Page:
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More clients are working for themselves. Are you equipped to help them?

A recent Statistics Canada Labour Force Survey shows that from 1987 to 2010, self-employment sparked 21% of job growth. Today’s economic factors are likely to push that trend. Restless retirees are turning to entrepreneurship to cure both boredom and poor investment returns. Disillusioned graduates are trying start-ups instead of corporate jobs. Burned-out executives are embarking on passion plays.

Your challenge? The needs of self-employed clients are very different from those of conventional corporate workers.

Read: Self-employment booming in Canada

For starters, their cash flow is unpredictable. Clients who start companies expend a lot of cash up front as they purchase equipment, pay first and last months’ rent on space, or put a deposit on a special-purpose vehicle. Sales could hit a dry spell for several months, and then experience an onslaught of cash. A harried entrepreneur may not invoice in a timely manner. This makes budgeting for both home life and investing tricky.

Forcing saving and RRSP contributions becomes difficult absent the infrastructure of biweekly paycheques. And entrepreneurs at every stage tend to plow any cash back into operations, instead of paying themselves. You’ll also need to make sure clients set aside enough to pay their taxes come April and June, since the self-employed tend to see sales and income taxes as extra cash flow, not as liabilities.

Reducing taxes for self-employed clients is different, too. So brush up on the deductions and credits available to business owners. Haven’t advised on a SR&ED application? Find an accountant who has. And get to know an auditor who can help with end-of-years.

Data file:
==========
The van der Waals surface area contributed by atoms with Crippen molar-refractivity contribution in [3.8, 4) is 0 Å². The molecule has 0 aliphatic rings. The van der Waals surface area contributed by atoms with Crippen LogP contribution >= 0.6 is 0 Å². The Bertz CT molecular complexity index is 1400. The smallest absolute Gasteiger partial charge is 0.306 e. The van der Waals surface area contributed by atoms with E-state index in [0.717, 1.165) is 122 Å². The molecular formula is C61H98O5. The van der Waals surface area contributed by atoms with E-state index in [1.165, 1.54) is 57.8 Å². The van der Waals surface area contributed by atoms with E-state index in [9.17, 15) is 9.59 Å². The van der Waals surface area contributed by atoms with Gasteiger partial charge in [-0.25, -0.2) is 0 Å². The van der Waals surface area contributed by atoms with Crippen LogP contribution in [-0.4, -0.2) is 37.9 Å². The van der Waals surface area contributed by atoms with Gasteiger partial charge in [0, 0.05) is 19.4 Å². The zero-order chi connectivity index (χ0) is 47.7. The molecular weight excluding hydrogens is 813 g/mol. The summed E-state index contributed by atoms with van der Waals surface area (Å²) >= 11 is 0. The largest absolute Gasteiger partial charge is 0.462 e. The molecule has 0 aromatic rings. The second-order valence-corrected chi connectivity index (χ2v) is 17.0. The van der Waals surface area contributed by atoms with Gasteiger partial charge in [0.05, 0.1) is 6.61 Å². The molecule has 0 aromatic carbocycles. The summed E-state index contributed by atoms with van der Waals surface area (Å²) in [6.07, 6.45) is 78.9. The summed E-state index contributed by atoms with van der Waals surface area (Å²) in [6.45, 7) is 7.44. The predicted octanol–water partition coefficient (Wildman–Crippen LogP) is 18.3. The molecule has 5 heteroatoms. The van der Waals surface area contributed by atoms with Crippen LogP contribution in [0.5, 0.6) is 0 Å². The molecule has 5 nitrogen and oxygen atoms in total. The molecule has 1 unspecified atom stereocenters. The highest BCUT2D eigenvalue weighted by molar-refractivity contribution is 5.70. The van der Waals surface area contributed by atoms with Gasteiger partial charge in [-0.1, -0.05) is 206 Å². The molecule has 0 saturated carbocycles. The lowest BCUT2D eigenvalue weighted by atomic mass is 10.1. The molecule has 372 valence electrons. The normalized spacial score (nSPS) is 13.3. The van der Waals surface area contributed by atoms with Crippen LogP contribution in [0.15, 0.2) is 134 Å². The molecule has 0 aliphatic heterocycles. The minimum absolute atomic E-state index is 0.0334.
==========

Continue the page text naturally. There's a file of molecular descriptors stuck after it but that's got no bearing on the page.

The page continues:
Then there’s insurance, which is more important to the self-employed than they may recognize. Yes, there’s liability, contents and vehicle insurance. But if an owner’s out indefinitely due to illness, so is the income. Even if employees can fill in, chances are the business will suffer, since owners are notorious for keeping institutional knowledge in their heads.

Read: Goodbye retirement?

So you’ll need to educate them about disability, critical illness, key person, life and partnership insurance. Is the client a director or fiduciary? Add D&O and E&O. Further, taking on the responsibility for other people’s livelihoods means added pressure, and a higher risk of stress-related illnesses. So don’t overlook health insurance.

Self-employed people had the chutzpah to risk it all. Expect pushback on recommendations, and be ready to press them to ensure follow-through.

The rewards of serving these clients are worth it. You’ll differentiate yourself, and if you’re a proper guide, you’ll gain valuable referrals from the accountants, lawyers, insurance and cash-flow specialists in your network. You might even learn how to improve your own practice.

Besides, the next Cora Tsouflidou or Mark Zuckerberg could be sitting across your desk.

Read: 5 tips for self-employed clients

Originally published in Advisor's Edge